Stats SA poverty surveys derailed by cash crunch
Stats SA has periodically undertaken household expenditure surveys which provide a profile of poverty in SA. The last one was conducted in 2014/15. Stats SA says it plans to conduct a new one but does not have the funds to do so at the moment. That is a pity, because it would be useful for policy-makers to know if poverty is falling or (far more likely) rising, and at what pace.
Every year, Statistics South Africa (Stats SA) updates its “national poverty lines” to account for inflation. In July 2019, the measurement for extreme poverty – the food poverty line (FPL) – was raised to R561 (using April 2019 prices) per person per month, from R547 last year. That is about R18.70 or $1.20 a day.
This is the amount of money Stats SA calculates an individual requires “to afford the minimum required daily energy intake” of 2,100 calories per day. Fillet and prawns will obviously not be on the menu. To meet that requirement on such a limited income would probably mean a diet heavy on pap and not much else.
Stats SA has other poverty lines as well, the lower-bound poverty line and the upper-bound poverty line, which respectively now stand at R810 and R1,277 per person per month. These refer to the FPL with a bit of money for non-food expenditure. No matter which way you cut it, incomes at such low levels are pretty bleak.
These lines have been developed to provide benchmarks for measuring poverty and to improve the targeting of programmes aimed at poverty reduction. Stats SA pointedly notes on its website that they have not been developed to determine social grant payment amounts and the setting of a minimum wage, but can help inform such determinations.
These “poverty lines”, if accurate, indicate that extreme poverty in South Africa has over the years been rising and falling. In 2006, the percentage of the population living below the food poverty line was 28.4%. In 2009, that number climbed to 33.5% – in part perhaps because of the global financial crisis – and then it fell by 2011 to 21.4%. In 2015, it climbed again to 25.4%, or 13.8-million people.
It is clearly a shocking state of affairs that a quarter of South Africa’s population in 2015 was eking out such a subsistence existence, surviving on less than R18.70 a day in current prices – less than the amount needed to meet minimum caloric requirements by Stats SA’s estimates.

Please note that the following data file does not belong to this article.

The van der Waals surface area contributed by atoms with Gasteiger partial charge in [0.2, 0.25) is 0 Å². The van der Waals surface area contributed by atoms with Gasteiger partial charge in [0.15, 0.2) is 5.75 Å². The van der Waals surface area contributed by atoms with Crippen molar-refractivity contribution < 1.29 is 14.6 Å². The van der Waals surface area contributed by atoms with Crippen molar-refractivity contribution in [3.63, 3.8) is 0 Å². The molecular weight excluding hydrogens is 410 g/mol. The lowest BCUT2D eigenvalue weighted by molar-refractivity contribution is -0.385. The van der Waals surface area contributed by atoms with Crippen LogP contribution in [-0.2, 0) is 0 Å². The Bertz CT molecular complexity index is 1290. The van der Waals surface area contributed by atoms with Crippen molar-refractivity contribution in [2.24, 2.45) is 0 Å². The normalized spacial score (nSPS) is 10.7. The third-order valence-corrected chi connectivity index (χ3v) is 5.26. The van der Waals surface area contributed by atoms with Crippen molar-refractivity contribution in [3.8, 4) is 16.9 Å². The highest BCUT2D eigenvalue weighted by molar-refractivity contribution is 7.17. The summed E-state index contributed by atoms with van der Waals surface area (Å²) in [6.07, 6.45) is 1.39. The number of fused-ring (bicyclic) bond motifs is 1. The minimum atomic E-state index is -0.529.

And it would obviously be useful to know what the current levels are. One suspects, with the economy barely growing and the unemployment rate soaring, that the number of people falling below the food poverty line has increased – at a time when government’s ability to respond with fiscal welfare measures to such challenges has been stretched to the limit.
Making such estimates depends on Stats SA conducting household expenditure surveys, the last of which was taken in 2014/15 for a report on poverty trends from 2006 to 2015.
“Unfortunately, due to funding limitations, we have not conducted a new expenditure survey since 2014/15,” Stats SA said in an emailed response to queries on the issue.
“Stats SA does have the necessary plans in place to conduct a household expenditure survey in the medium-term, but the timing depends on the availability of allocated funds.
“The organisation has been regularly engaging with National Treasury to identify the funding requirements and the various options for when it is best to implement the survey. Once Treasury has given guidance on the funding situation, Stats SA would be in a better position to then advise on the timing of the next survey.”
Such a survey would be welcome sooner rather than later, not least because it would no doubt highlight in stark fashion – as if we needed more reminders – the governance and policy failures of recent years. South Africa’s moribund economy and the swelling ranks of the jobless are extracting their biggest toll on the poorest and most vulnerable in our society.
We owe it to them to create opportunities in which they can find decent work and generate incomes that provide for more than basic subsistence. It is also necessary to have an accurate picture of their plight. We need to know the scale of the challenges that we confront in order to tackle them. BM
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